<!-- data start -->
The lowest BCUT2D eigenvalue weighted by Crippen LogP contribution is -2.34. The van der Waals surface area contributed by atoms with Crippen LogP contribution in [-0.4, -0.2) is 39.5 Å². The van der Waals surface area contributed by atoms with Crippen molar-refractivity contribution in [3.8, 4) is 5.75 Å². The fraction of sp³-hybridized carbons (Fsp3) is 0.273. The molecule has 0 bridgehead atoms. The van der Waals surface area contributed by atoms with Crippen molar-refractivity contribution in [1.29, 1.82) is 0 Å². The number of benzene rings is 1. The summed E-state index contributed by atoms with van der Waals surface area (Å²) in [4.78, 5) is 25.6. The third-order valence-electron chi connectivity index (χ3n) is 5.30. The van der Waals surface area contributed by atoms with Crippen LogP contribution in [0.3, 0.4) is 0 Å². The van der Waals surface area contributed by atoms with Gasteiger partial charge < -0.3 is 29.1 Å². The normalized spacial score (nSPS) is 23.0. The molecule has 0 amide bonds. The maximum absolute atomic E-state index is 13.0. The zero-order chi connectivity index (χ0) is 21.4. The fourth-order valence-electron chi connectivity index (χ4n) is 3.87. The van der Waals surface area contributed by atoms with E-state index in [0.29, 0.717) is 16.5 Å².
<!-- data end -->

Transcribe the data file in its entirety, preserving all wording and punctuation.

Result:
The lowest BCUT2D eigenvalue weighted by Crippen LogP contribution is -2.34. The van der Waals surface area contributed by atoms with Crippen LogP contribution in [-0.4, -0.2) is 39.5 Å². The van der Waals surface area contributed by atoms with Crippen molar-refractivity contribution in [3.8, 4) is 5.75 Å². The fraction of sp³-hybridized carbons (Fsp3) is 0.273. The molecule has 0 bridgehead atoms. The van der Waals surface area contributed by atoms with Crippen molar-refractivity contribution in [1.29, 1.82) is 0 Å². The number of benzene rings is 1. The summed E-state index contributed by atoms with van der Waals surface area (Å²) in [4.78, 5) is 25.6. The third-order valence-electron chi connectivity index (χ3n) is 5.30. The van der Waals surface area contributed by atoms with Crippen LogP contribution in [0.3, 0.4) is 0 Å². The van der Waals surface area contributed by atoms with Gasteiger partial charge < -0.3 is 29.1 Å². The normalized spacial score (nSPS) is 23.0. The molecule has 0 amide bonds. The maximum absolute atomic E-state index is 13.0. The zero-order chi connectivity index (χ0) is 21.4. The fourth-order valence-electron chi connectivity index (χ4n) is 3.87. The van der Waals surface area contributed by atoms with E-state index in [0.29, 0.717) is 16.5 Å².